Katie Russell is a manager and research scientist at the Southwestern Colorado Research Center in Yellow Jacket, Colorado. Her center is part of Colorado State University’s (CSU) Agricultural Experiment Station, one of nine research centers throughout the state.

Russell is a stakeholder in the cultivation group, but she has not had the opportunity to attend any of the meetings in person on the Front Range.

Russell lives in the southwestern part of Colorado, about an eight-hour drive to Fort Collins—home to CSU’s main campus. Complicating her ability to travel long distances: she broke her ankle and can’t drive.

“To be honest, I haven’t been as involved as I would have liked to have been,” she said in an interview. “I guess one criticism [of CHAMP] is I don’t know that it’s been set up real well for us to be remote.”

Nonetheless, she also was complimentary of CHAMP’s inclusiveness.

“That’s great because it’s bringing in the banking industry, the processing industry, the research side of things, law enforcement and then producers,” she said in an interview.

However, she added broad stakeholder involvement is “very challenging because that’s a lot of moving parts, a lot of opinions, and then obviously, we have to remain steadfast in our regulatory approach to stay compliant with the federal side of things.”

Farmers in in her region—high desert at about 6,900-feet elevation—face challenges, including an arid climate and potentially steep transportation costs due to the lack of proximity to major markets like Albuquerque, Denver and Salt Lake City. Grand Junction—the nearest metropolitan area with a population of 62,000, according to World Population Review– is more than three hours away.

Some farmers around Yellow Jacket have started out with a half-acre plot or acre of hemp while others have scaled to 50 to 100-plus acres, noted Russell, who suggested it was important locals contribute to influencing hemp policies.

“Some of the more rural areas of the state can get a little bit—for lack of a better term—ignored,” Russell said. “So we don’t want to lose our traction in this playing field….”

Commenting on specific challenges facing local farmers, the research scientist said the costs of transportation to access markets could affect hemp farming depending on whether CBD holds its value.

“If market projections continue to hold out seeing very high values [for CBD], then it still makes sense for a farmer to be able to transport that product six or eight hours away,” she said. But the costs of transportation, she added, could function as a “real barrier” if hemp is grown more for fiber or grain.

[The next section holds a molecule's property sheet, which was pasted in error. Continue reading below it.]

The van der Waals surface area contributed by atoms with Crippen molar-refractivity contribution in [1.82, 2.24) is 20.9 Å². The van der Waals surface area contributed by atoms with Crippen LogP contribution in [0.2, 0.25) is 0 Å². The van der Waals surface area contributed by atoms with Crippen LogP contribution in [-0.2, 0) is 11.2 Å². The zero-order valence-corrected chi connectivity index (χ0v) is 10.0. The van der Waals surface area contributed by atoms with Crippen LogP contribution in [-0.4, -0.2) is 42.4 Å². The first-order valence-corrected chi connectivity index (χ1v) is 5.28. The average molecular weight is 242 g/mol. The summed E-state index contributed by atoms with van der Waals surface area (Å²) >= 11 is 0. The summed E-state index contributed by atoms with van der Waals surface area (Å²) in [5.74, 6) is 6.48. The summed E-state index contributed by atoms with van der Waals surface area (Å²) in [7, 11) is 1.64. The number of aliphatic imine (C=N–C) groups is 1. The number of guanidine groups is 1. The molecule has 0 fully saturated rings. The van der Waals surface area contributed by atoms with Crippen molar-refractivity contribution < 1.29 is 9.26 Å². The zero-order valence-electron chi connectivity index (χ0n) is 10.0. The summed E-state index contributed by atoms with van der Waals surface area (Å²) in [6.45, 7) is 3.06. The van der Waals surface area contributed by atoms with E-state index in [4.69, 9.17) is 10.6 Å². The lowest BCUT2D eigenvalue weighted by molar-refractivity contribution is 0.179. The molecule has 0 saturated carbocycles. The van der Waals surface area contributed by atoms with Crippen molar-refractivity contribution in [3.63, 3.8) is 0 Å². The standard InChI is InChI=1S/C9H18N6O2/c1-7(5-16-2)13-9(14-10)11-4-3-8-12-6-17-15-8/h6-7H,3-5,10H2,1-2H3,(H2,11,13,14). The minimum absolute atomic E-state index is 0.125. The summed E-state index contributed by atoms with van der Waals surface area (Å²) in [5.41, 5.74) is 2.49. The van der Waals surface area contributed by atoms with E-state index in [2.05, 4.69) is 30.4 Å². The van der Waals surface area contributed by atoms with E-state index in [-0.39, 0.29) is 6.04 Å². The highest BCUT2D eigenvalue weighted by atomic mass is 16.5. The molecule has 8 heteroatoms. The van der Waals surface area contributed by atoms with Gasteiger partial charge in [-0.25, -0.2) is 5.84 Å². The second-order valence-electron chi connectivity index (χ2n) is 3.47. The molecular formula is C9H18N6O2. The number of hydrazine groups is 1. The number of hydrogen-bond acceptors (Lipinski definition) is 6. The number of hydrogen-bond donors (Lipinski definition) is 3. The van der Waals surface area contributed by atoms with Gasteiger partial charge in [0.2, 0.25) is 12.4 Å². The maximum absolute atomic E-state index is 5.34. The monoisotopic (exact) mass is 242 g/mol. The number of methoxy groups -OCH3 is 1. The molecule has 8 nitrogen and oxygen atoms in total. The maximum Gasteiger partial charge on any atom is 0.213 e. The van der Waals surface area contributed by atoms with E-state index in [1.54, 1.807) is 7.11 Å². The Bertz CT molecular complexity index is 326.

Russell’s conversations with farmers underscore the potential to capitalize on a new crop as well as the potential risks.

“You speak to folks about, ‘Do you have a buyer already in mind?” the research scientist shared.  “Some people claim at least to have forward contracts, or they have purchasing agreements with processors in Denver.”

A forward contract, as Investopedia explains, is a pact “to buy and sell assets at a future date.”

Other farmers, Russell said, are waiting to assess the quality and biomass of their hemp at the end of the season.

“And then they’re going to look for a buyer at that point,” she said.

By government collaborating with industry, Colorado officials are hopeful farmers and others in the hemp supply chain can successfully profit from an evolving marketplace.

“By working together,” Seeb, Polis’s special cannabis advisor, said during AHPA’s conference, “we can ensure that Colorado is the best state for investment, innovation, development, production and distribution of safe, legal hemp and hemp-based products.”

Glenn acknowledged regulators will always lag the industry they are regulating since industry is constantly innovating. But government collaboration with industry can help close the gap.

“How big of a gap is it?” he asked. “And with this [hemp] being so new, we really did feel like a need for us to kick this into high gear for a number of reasons—mostly for public safety reasons as well as to provide safety and security for our farmers as well as economic opportunity.”